Llanthony continued to attract new groups of the idealistic and faithful, often with unlikely leaders. First came the troubled and hot-headed Bath born poet Walter Savage Landor, intent on improving the monastery but quickly falling into dispute with the locals who stole from him and failed to undertake the works he specified. His tendency to attack opponents in libellous verse saw him fall into further expensive and interminable conflict, and he finally left Llanthony for Jersey in 1814 at speed, reputedly having been flung from a first floor window by an unhappy local. Landor was followed by Joseph Leycester Lyne who arrived in 1869 making repeated attempts to buy the Abbey ruins from the Landors to prevent the operation of a public house in the grounds and to restore a religious order, based on his own strange take on Christianity. He finally admitted defeat and purchased 32 acres of land nearby to build a new monastery. Styling himself Father Ignatius, he established Llanthony Tertia where his eccentric collision of High Anglicanism and Celtic mysticism would ultimately fail to flourish. Diarist, clergyman and nudist Francis Kilvert observed that the guileless abbot was 'robbed blind' by tradesman he paid without a contract to finish the monastery, and Lyne fell foul of the Church authorities after publicising ghostly presences and visitations by the Virgin and reportedly being ordained as a Druid. It's perhaps easy to understand why Lyne would find this spot imbued with ancient power: the veil of modern life felt as transient as the mist here, and the idea that the old and new were entwined was strong. The Honddu valley slumbered unquiet under the dew and it was possible to imagine Lyne striding out, the hem of his robe damp, to meet figures which disappeared before he could speak with them. Nor was Lyne the last to attempt an understanding of this landscape, with sculptor and typographer Eric Gill setting up a somewhat notorious artistic community in Ignatius' unfinished monastery buildings. Gill's acolytes included the painter and modernist poet David Jones who drew on mythology and mysticism in his work, much to the cost of his reputation in the future when such things fell out of mode. Gill's reputation too has suffered from revelations about his personal life and proclivities - and there is a queasy realisation that his establishment of a commune at Capel-y-Ffin may have been as much about being away from the gaze of authority and polite society as any great artistic purpose. In both cases though, these men drew on the strange power of the little Honddu valley in their work. Gill left the valley in 1928, four years after arriving, reportedly troubled by its atmosphere, inaccessibility and great distance from London where many of his clients were located.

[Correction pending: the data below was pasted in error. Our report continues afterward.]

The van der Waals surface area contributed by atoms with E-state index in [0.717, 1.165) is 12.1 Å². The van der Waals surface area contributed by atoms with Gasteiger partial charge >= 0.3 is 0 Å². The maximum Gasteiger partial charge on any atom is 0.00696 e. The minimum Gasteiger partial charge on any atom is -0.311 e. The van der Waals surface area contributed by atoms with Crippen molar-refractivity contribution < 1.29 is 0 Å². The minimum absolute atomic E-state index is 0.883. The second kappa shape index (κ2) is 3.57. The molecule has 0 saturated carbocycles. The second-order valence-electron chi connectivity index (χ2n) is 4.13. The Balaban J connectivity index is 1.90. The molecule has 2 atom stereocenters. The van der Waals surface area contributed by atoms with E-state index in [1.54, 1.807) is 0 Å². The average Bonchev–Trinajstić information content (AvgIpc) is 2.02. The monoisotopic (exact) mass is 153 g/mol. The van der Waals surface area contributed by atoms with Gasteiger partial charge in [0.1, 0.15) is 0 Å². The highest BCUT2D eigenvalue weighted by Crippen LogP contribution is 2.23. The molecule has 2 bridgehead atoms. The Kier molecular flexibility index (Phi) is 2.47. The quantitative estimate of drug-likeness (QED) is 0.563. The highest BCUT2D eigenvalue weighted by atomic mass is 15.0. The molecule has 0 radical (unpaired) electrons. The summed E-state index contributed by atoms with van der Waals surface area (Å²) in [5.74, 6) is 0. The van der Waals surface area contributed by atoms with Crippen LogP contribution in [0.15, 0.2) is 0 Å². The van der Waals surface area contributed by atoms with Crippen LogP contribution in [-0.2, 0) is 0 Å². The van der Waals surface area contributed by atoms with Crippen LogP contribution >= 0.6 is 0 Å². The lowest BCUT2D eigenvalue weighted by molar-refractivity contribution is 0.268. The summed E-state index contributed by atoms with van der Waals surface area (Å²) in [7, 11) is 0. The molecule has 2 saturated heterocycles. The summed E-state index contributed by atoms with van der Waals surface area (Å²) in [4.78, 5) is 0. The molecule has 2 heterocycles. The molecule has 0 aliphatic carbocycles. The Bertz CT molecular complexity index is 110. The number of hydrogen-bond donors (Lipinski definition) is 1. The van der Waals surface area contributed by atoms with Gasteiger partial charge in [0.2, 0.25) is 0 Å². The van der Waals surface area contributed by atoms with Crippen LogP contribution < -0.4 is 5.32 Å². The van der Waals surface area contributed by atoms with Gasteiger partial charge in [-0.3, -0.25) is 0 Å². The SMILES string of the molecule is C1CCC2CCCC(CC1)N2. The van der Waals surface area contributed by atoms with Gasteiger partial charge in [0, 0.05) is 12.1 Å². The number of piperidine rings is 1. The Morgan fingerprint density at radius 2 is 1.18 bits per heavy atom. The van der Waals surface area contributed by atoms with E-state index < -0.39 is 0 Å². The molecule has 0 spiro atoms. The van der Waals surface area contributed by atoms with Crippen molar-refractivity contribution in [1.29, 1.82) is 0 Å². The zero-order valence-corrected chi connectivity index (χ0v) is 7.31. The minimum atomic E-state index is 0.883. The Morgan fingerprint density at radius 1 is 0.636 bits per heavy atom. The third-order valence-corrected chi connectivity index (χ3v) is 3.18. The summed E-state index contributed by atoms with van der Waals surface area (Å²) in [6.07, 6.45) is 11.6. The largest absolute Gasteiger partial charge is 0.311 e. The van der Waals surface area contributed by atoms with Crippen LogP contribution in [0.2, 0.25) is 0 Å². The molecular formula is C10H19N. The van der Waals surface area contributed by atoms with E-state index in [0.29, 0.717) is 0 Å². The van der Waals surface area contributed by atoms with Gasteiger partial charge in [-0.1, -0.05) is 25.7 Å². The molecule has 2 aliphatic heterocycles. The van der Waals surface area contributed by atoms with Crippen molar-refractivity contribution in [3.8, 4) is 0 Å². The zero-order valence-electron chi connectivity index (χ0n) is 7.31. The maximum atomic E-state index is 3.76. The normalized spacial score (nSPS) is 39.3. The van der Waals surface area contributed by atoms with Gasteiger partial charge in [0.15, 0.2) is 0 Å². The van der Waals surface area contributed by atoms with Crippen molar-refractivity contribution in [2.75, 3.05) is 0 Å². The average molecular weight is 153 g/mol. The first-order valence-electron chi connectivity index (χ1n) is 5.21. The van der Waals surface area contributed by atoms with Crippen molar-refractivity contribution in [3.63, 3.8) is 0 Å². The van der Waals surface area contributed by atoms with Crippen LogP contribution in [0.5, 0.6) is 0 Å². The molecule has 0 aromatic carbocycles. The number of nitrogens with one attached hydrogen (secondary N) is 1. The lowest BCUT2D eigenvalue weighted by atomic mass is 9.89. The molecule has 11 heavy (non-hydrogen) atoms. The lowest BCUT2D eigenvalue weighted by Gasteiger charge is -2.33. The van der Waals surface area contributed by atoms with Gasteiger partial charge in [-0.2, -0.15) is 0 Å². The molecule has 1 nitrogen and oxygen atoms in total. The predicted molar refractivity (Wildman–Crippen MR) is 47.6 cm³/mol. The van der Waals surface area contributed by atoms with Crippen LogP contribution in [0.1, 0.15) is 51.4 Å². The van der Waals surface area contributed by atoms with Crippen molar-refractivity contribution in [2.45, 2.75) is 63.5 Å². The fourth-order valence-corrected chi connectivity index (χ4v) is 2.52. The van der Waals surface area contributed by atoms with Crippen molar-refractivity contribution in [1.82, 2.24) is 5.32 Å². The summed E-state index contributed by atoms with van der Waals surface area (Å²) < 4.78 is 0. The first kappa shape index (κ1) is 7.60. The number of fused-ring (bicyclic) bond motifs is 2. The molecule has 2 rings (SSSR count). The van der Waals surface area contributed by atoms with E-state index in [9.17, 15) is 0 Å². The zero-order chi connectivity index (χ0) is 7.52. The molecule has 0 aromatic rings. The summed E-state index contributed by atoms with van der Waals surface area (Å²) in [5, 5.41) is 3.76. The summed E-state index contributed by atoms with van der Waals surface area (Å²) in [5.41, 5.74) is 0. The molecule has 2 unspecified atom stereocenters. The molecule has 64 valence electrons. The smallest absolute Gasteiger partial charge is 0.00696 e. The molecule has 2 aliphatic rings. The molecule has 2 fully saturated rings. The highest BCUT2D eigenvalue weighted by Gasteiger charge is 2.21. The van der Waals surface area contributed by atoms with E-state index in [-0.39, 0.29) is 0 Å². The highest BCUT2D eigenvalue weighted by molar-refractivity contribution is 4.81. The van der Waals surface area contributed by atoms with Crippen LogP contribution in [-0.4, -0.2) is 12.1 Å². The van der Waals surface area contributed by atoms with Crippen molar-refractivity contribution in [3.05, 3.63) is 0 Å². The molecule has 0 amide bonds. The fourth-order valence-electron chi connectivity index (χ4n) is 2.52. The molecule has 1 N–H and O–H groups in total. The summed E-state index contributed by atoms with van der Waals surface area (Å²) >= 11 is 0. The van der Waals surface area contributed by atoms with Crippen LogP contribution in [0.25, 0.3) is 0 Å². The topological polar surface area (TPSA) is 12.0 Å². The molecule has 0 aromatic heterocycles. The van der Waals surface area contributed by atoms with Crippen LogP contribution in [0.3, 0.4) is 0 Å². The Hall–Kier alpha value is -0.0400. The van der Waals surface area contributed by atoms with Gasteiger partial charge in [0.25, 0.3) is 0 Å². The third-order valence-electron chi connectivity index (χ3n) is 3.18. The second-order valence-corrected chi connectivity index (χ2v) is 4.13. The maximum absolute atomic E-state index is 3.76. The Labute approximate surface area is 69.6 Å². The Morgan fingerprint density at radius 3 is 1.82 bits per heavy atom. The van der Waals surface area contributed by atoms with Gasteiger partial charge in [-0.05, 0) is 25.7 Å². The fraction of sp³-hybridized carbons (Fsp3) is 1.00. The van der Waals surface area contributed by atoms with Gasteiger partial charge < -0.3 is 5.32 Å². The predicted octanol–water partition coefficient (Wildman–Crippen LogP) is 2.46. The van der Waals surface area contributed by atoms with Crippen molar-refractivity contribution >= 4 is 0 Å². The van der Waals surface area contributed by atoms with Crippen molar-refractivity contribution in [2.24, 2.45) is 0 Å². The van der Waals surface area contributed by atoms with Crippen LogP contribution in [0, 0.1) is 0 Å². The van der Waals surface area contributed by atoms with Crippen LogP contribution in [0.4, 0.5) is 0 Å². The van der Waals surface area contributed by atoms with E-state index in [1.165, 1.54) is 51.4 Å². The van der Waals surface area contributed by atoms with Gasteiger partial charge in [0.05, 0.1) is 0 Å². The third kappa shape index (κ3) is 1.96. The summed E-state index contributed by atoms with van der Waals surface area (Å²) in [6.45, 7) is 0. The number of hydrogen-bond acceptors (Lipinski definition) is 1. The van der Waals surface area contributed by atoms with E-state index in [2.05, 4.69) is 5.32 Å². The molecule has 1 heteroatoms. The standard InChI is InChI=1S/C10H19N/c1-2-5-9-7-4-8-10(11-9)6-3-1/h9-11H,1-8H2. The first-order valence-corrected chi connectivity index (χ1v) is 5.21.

After exploring the ruins, we ventured into the tiny bar which still operates in the undercroft of the Prior's quarters. We were welcomed by a bluff and friendly man who spoke with the assuredness of a local, despite sporting a broad Mancunian accent. Delighting in the chance to tick Washington off the list of states he'd served visitors from, he talked a great deal about his association with the area and his return each spring to operate the pub over the busier summer months. He also talked about the range of celebrity visitors, including Jimmy Page who had called in while passing through the Ewyas Valley on route to recording commitments. The well-stocked little bar-room was accessed by precarious steps, and soon all attention focused on getting an elderly local safely to a seat nearby. We purchased a copy of the undated pamphlet by L D Fancourt which provided a brief history of Llanthony, skirting some of the more lascivious details of later occupants, and slipped away back to the car, to complete our journey. The road levelled, crossing and recrossing the busy Honddu as it rushed to join the River Monnow and eventually the Wye as it snaked towards the Severn. The arms of the valley slipped back, opening into a broad undulating plain surrounding The Skirrid or Ysgyryd Fawr, the shivering mountain which still experienced minor landslides but which was said to have partially collapsed in a lightning storm at the moment of Christ's crucifixion. Beneath it, the Skirrid Mountain Inn still did business - reputedly haunted by those hung at a local assizes which held session and dispensed justice here in an early sort of one-stop-shop arrangement, or by slain rebels from the time of GlyndÅµr. Myth and mystery were never far from the surface here on the border, painted and written over and over: Jones, Gill, Eric Ravilious, John Piper and even Allen Ginsberg had passed through. With this surprising revelation my circle closed with an unexpected jolt, and I was the temperamental youth looking for Beat Poetry in the musty stacks of Hay bookshops once again.
As we climbed the silvery ramp of the Second Severn Crossing, I felt the unexpected weight of history slipping away from us. It had been wonderful to be back in Wales after a long absence thanks to its association with unwelcome appointments at the Home Office Immigration & Visa Centre. Now we could rewrite our own Welsh story, in a similar way to those who'd occupied the venerable and desolate valley through which we'd passed. It felt a little like our own pilgrim's road, and I was surprised how strongly I felt the curious pressure of time and place in the Borderlands. I scolded myself a little for letting my rationalism slip for a moment, but suspected that it was the natural rather than the supernatural which truly held sway in Ewyas. It had been a fine weekend and we'd found a special place to which we wanted to return. But the journey home had been surprising and enlightening. The valley still had more secrets to share.
You can find more pictures from the trip here. This post takes its title in part from Allen Ginsberg's poem 'Wales Visitation', you can watch him reading part of it to an unconvinced William F. Buckley Jr. below...
I've had a home on the web for more years than I care to remember, and a few kind souls persuade me it's worth persisting with keeping it updated. This current incarnation of the site is centred around the blog posts which began back in 1999 as 'the daylog' and continued through my travels and tribulations during the following years.
I don't get out and about nearly as much these days, but I do try to record significant events and trips for posterity. You may also have arrived here by following the trail to my former music blog Songs Heard On Fast Trains. That content is preserved here too.